Claudia Rankine’s book Citizen is woven together with numerous social factors intersecting: race, status, gender, age, geography, and specific events in history. While some pages read high with tension between people, reading it through for me has felt more like an individual experience. And all of the tension is building up in one person. Sometimes that person is me. Sometimes that person is who I’ve stepped into shoes with. Sometimes that person is someone I view from a distance, from across the page, because I feel I have no right to feel what they feel and see what they see. But the tension builds between two shoulders, belonging to the same body.
While having a certain degree of privilege, I have felt what it is to go without. And nothing increases going without like the stark reality of money, or lack thereof. But in comes the world and so factors of class aren’t just based on how much you have and how much you don’t. It’s called socio-economic status for a reason.
Looking through Citizen with this in mind–a Marxist theory lens, if we’re being technical–there are signs not only of race privilege but also economic privilege. Near the beginning there is a passage that gives no specific mention of race or dollar amounts but the reality of social class is evident: “You are reminded of a conversation you had recently, comparing the merits of sentences implicitly with ‘yes, and’ rather than ‘yes, but.’ You and your friend decided that ‘yes, and’ attested to a life with no turn-off, no alternative routes…” (8). Where race and class intersect, it can spiral to a fierce reality that the majority of middle and upper class white populations cannot comprehend as they continue to bellow this pick-yourself-up-by-your-bootstraps-I-did-it ideology.
Though no specifics of the Trayvon Martin case are given in the two pages of prose poetry dedicated in memory of him within Citizen, in reading it I cannot forget than he was killed while on the phone in a white gated community. Maybe his murderer would have acted similarly no matter where they were, but I feel that there is specific aggression towards an “other” when in the presence of wealth. And why must it be assumed that the wealthy are in more need of protection than those with any amount that is less than? The repetition in “these brothers, each brother, my brother, dear brother, my dearest brothers, dear heart–” (89) in that sentence and throughout the whole passage there is an enlargement of the scope of not just familiarity and love but deep connection, foundation, community, worth. These people are worthy, separately and as a whole, but Citizen shows again and again how society’s skewed perception turns this truth on its head and leads to things like Martin’s murderer being acquitted.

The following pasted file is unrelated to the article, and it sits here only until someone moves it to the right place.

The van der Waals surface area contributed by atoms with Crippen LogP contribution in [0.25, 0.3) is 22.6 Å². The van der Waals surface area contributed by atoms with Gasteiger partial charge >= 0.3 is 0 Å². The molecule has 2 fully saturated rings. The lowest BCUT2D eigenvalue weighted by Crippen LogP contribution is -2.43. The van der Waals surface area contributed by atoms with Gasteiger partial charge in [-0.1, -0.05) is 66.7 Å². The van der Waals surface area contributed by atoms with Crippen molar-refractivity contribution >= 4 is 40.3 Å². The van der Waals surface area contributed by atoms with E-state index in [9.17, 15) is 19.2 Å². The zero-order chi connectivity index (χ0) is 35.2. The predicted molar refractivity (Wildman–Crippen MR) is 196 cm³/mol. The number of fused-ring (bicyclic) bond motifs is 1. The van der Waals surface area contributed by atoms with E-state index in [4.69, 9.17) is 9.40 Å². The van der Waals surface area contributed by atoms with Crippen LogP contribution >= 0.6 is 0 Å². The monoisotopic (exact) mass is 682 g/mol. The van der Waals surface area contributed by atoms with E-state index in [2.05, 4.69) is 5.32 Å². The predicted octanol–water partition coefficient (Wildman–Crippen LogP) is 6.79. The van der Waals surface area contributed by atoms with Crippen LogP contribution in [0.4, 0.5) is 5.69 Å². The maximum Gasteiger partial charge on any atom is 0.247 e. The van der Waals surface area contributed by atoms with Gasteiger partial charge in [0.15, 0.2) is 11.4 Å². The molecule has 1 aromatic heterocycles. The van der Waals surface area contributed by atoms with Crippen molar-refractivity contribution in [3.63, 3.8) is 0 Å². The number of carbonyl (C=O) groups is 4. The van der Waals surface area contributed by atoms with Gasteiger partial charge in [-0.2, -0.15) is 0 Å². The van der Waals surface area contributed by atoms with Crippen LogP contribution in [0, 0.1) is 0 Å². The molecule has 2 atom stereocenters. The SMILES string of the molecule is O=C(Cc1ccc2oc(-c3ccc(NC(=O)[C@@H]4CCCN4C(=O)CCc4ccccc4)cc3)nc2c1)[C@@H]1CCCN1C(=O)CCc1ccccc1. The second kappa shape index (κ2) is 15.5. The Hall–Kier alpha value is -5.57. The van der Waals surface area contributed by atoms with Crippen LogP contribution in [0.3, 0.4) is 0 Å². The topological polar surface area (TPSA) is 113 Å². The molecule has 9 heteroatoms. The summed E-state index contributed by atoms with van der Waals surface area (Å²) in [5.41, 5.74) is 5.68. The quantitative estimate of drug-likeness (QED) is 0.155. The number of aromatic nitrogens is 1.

But hardly anywhere in the text did I feel the weight of class and poverty as much as I did in the passage on Hurricane Katrina. On page 85, several voices speak: “And so many of the people in the arena here, you know, she said, were underprivileged anyway, so this is working very well for them. / You simply get chills every time you see these poor individuals, so many of these people almost all of them that we see, are so poor, someone else said, and they are so black. / Have you seen their faces?” Underprivileged anyway? Working well for them? I feel a hit to the gut as I stared at the thin, black letters in a sea of white space, trying to imagine such apathy.
This book is to point out those white “anyways” and the double interpretations of what “some-white-one” is really getting chills from: the poverty or the blackness? This book is for that last line: “Have you seen their faces?” I read it as a call to lift up what has been dehumanized. I read it as an equalizer: I have a face and you have a face, so look your sister in the eye. I read it as an individual empowerment, because no two faces are exactly alike. As the tension builds inside of us because of the ways the world presses on us, we are each made to stand, no matter how we are painted by social factors like wealth and poverty.